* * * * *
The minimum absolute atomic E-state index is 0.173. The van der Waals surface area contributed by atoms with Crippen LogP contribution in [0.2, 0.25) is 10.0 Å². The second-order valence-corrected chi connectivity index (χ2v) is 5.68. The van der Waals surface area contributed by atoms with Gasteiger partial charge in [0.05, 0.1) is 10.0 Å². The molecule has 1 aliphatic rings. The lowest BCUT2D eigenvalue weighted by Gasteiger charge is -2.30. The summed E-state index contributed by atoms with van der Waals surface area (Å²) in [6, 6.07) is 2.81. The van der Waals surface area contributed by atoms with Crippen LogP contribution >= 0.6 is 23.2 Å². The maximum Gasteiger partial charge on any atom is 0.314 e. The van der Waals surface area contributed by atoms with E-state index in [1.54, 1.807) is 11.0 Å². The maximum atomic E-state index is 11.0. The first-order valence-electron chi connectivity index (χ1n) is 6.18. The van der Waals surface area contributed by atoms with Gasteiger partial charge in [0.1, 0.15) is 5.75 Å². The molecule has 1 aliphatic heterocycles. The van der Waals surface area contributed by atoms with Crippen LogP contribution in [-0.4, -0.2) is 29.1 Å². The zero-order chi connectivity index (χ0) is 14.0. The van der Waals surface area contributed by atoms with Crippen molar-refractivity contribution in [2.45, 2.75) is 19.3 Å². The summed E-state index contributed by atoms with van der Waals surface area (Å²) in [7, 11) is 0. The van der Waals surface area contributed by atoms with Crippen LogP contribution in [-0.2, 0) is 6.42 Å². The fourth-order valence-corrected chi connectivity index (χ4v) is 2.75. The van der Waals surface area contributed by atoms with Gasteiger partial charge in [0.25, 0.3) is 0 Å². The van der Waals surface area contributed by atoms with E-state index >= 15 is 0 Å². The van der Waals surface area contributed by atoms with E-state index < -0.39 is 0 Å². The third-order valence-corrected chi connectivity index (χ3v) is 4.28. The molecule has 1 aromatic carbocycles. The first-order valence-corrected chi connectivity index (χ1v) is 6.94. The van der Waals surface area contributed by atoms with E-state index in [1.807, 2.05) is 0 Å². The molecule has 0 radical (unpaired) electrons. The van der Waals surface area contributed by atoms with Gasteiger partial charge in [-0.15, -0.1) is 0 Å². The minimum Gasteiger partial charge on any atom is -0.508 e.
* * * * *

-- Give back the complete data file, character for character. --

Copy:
The minimum absolute atomic E-state index is 0.173. The van der Waals surface area contributed by atoms with Crippen LogP contribution in [0.2, 0.25) is 10.0 Å². The second-order valence-corrected chi connectivity index (χ2v) is 5.68. The van der Waals surface area contributed by atoms with Gasteiger partial charge in [0.05, 0.1) is 10.0 Å². The molecule has 1 aliphatic rings. The lowest BCUT2D eigenvalue weighted by Gasteiger charge is -2.30. The summed E-state index contributed by atoms with van der Waals surface area (Å²) in [6, 6.07) is 2.81. The van der Waals surface area contributed by atoms with Crippen LogP contribution >= 0.6 is 23.2 Å². The maximum Gasteiger partial charge on any atom is 0.314 e. The van der Waals surface area contributed by atoms with E-state index in [1.54, 1.807) is 11.0 Å². The maximum atomic E-state index is 11.0. The first-order valence-electron chi connectivity index (χ1n) is 6.18. The van der Waals surface area contributed by atoms with Gasteiger partial charge in [0.1, 0.15) is 5.75 Å². The molecule has 1 aliphatic heterocycles. The van der Waals surface area contributed by atoms with Crippen LogP contribution in [-0.4, -0.2) is 29.1 Å². The zero-order chi connectivity index (χ0) is 14.0. The van der Waals surface area contributed by atoms with Crippen molar-refractivity contribution in [2.45, 2.75) is 19.3 Å². The summed E-state index contributed by atoms with van der Waals surface area (Å²) in [7, 11) is 0. The van der Waals surface area contributed by atoms with Crippen LogP contribution in [-0.2, 0) is 6.42 Å². The fourth-order valence-corrected chi connectivity index (χ4v) is 2.75. The van der Waals surface area contributed by atoms with Gasteiger partial charge in [0.25, 0.3) is 0 Å². The van der Waals surface area contributed by atoms with E-state index >= 15 is 0 Å². The van der Waals surface area contributed by atoms with E-state index < -0.39 is 0 Å². The third-order valence-corrected chi connectivity index (χ3v) is 4.28. The molecule has 1 aromatic carbocycles. The first-order valence-corrected chi connectivity index (χ1v) is 6.94. The van der Waals surface area contributed by atoms with E-state index in [1.807, 2.05) is 0 Å². The molecule has 0 radical (unpaired) electrons. The van der Waals surface area contributed by atoms with Gasteiger partial charge in [-0.15, -0.1) is 0 Å². The minimum Gasteiger partial charge on any atom is -0.508 e.